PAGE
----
Are Leadership Essentials the Foundation of Whole Leadership?

by Barb Volpe

March 28, 2016

Foundation

Read more from the whole leadership blog series

My colleague Mike Abel, in an earlier blog post raised a question I keep coming back to: Are leadership essentials (LE) the foundation on which administrative leadership (AL) and pedagogical leadership (PL) are built? 

As I think back on my career working in Head Start, it seems that it was those Leadership Essential competencies (awareness of self and others, cultural competence, and ethical conduct) that helped our program be successful through some challenging times. Changes in education requirements for teachers, increased diversity of staff and parent policy council, and changes in curriculum and assessment tools were a few of the challenges that gave me the opportunity to use and grow the LE competencies necessary to meet changes in our organization.

My role, as the education coordinator, involved both Administrative Leadership and Pedagogical Leadership. However, awareness of self, others, and the profession; communication and team building; cultural competence; and ethical conduct absolutely were the foundation that supported my work as an education coordinator. Being authentic and conducting my work in an ethical manner helped me earn a trusting relationship with teachers and staff so that, when changes in policy or initiatives occurred, they were willing to walk with me to meet and exceed the outcomes set for us.

It seems to me that anyone who is in an Administrative or Pedagogical leadership role for any length of time develops his or her own LE foundation and is mindful that the competencies and qualities of Leadership Essentials may not be fully developed or consistently used. Do you find this to be true? Are there any other competencies or qualities of LE that you think are missing?

  • Please share your thoughts on why the core competencies of Leadership Essentials are or are not the foundation of Administrative and Pedagogical Leadership.
  • Please share how one or more of your core competencies/qualities of Leadership Essentials have made a difference in how effective you are in your Administrative and/or Pedagogical Leadership roles.

I look forward to hearing your story. Please join the conversation by posting a response in the comments section below. Also, please join the conversation on social media using #WholeLeadership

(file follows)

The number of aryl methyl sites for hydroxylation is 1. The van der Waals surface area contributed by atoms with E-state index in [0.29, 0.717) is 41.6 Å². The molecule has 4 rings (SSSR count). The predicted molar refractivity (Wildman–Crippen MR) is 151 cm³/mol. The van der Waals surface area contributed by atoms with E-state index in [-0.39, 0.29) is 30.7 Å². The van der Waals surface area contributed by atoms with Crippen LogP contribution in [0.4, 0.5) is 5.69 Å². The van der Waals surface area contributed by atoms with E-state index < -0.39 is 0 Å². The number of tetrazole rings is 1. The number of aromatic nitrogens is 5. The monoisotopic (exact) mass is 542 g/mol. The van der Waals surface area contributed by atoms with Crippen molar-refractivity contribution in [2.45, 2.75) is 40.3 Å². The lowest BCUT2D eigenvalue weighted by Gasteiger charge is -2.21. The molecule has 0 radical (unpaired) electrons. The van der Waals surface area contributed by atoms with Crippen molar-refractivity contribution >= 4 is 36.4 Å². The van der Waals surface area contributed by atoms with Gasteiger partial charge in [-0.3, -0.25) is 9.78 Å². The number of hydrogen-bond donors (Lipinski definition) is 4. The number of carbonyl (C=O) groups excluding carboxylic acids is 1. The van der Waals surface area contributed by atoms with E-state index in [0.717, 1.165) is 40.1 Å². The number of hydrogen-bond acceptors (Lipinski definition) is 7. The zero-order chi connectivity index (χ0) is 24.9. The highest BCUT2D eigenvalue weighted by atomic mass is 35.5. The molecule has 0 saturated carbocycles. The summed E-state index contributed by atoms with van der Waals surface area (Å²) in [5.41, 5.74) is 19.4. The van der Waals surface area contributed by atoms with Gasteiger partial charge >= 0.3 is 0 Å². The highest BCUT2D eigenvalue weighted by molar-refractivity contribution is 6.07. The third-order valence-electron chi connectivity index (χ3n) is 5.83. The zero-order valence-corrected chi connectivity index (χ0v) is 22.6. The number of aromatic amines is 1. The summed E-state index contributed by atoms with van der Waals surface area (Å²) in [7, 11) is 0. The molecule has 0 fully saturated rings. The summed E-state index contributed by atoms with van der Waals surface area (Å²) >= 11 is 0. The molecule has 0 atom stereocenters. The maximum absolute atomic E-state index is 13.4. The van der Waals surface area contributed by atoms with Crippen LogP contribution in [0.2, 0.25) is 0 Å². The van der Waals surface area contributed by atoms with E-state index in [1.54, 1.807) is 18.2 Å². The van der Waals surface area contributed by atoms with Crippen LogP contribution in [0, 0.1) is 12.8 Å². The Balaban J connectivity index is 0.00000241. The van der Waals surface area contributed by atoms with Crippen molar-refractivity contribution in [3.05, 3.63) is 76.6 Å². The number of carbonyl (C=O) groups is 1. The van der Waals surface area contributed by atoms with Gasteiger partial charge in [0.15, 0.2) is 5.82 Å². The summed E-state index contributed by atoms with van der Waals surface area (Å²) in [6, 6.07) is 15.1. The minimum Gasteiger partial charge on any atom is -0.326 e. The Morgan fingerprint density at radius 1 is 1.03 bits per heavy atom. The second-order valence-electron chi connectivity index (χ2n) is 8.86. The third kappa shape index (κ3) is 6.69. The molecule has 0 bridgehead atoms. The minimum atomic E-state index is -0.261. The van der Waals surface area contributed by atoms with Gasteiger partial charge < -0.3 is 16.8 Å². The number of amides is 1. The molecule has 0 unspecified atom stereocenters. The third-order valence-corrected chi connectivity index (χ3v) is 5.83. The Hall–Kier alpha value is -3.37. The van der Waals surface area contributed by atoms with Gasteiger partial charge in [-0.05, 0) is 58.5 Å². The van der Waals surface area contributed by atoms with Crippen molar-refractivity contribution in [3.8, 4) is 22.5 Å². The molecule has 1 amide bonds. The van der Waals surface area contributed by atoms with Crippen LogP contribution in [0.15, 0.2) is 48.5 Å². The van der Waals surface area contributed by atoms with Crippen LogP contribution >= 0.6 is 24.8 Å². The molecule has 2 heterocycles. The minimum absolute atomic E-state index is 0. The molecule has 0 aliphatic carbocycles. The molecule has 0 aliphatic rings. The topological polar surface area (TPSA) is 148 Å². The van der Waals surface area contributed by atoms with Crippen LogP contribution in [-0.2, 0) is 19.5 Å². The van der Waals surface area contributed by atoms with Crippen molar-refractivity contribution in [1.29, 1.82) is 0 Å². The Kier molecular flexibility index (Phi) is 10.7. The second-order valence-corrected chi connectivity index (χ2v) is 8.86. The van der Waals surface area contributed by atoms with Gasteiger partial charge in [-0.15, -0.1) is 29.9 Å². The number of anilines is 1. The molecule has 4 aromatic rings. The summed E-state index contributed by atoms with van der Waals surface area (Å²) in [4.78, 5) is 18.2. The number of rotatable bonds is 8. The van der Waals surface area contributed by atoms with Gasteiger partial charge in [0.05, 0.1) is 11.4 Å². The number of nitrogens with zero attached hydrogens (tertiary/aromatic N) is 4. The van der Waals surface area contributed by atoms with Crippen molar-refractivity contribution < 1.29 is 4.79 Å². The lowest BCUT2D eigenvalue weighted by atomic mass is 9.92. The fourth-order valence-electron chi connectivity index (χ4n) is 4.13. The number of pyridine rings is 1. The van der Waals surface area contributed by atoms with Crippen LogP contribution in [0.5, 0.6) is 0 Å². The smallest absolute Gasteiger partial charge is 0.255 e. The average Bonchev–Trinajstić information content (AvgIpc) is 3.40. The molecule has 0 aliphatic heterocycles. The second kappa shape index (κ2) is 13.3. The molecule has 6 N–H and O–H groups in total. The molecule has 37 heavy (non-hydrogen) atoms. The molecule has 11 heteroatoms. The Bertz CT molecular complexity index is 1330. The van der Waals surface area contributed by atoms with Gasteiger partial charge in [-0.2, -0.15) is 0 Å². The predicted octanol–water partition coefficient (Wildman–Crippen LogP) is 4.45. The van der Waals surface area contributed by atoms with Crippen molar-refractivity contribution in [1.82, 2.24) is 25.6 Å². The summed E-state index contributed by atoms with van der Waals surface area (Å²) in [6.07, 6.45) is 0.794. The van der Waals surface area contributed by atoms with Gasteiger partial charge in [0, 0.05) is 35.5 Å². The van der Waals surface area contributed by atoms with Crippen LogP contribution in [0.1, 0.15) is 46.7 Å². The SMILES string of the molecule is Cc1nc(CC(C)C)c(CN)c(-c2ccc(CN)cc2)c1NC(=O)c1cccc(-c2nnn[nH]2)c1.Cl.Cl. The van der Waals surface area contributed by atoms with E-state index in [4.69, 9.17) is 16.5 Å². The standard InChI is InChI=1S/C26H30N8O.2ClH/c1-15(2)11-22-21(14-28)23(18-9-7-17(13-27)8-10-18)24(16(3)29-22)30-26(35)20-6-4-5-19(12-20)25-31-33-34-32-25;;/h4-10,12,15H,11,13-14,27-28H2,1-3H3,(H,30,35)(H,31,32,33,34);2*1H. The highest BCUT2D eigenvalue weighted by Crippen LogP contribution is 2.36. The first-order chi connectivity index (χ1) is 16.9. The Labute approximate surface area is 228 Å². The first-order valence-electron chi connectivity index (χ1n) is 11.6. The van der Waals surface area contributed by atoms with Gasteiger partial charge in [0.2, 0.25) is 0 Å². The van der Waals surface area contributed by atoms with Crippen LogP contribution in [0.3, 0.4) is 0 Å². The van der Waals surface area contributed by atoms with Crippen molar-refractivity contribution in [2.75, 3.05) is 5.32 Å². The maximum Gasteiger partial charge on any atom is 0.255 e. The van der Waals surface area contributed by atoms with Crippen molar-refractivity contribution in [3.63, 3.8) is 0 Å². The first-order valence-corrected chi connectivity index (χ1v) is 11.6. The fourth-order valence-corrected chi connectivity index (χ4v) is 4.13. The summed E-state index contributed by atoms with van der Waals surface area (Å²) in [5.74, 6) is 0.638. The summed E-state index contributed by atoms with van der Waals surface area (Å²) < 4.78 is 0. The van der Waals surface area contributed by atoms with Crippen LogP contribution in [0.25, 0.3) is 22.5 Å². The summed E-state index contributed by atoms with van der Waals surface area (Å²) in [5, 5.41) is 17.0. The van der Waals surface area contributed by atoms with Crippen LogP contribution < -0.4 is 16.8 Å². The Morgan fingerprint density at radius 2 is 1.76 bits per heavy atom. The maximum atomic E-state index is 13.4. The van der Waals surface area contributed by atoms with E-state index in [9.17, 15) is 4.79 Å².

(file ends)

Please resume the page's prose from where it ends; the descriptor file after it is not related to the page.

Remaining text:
Barb Volpe is the Quality Specialist Manager at the McCormick Center for Early Childhood Leadership at National Louis University. In this role, Barb supports the Illinois Quality Specialists in their technical assistance work with center and family child care programs. She develops and presents trainings on leadership and best practices in early childhood programs at local, state, and national conferences. Prior to her work at the McCormick Center, Barb was a teacher, site director, and education coordinator at McHenry County Head Start where she worked with children, teachers, and families.

4 Responses to “Are Leadership Essentials the Foundation of Whole Leadership?”

  1. Ann Hentschel says:

    Great post, Barb! I like this idea of Leadership Essential competencies which include awareness of self and others, cultural competence, and ethical conduct. In reflecting about my years as a child care director, much of my work was around “putting out fires.” I often had to stop and consider my own feelings about the set of circumstances before stepping in to offer support or guidance. I’d find myself asking, “what is my role in this; what do I know about the others involved in this situation and what drives them; and what are the core values or morale principles at play?”

    I love this quote from Paula Jorde Bloom’s book From the Inside Out: The Power of Reflection and Self-Awareness… “Insight is more valuable than hindsight.” – Anonymous

  2. melissa says:

    Hi Barb! I absolutely believe that the competencies we are associating with leadership essentials create a strong foundation for a personal leadership story. My passion around the concept of leadership essentials is rooted in my belief that becoming more secure in those competencies will help me develop as a solid leader, even as I struggle with the tasks and opportunities associated with administrative or pedagogical leadership. I am aware (based on comments on other leadership blogs) that some view leadership essentials as encompassing the type of “soft” skills that do not evoke strong leadership. Of course, I disagree and believe being authentic, reflective, and even vulnerable are key to encouraging others to walk with you on this journey.

  3. barbvolpe says:

    Hi Ann, I like the questions you asked yourself before stepping in to offer support or guidance. I think that speaks to how we develop those LE competencies through reflective practice. I had to chuckle as I read the quote from Paula Jorde Bloom’s book-how often have we all looked back and wished we had used our insight before acting or speaking!!

  4. barbvolpe says:

    Hi Melissa, I appreciate you sharing your thoughts and passion around LE competencies. I think you have added an important competency that we should think about-the ability to be vulnerable, to let those on your team know that you do not always have all the answers and that you will make mistakes. I like this quote from Patrick Lencioni: “Remember teamwork begins by building trust. And the only way to do that is to overcome our need for invulnerability.”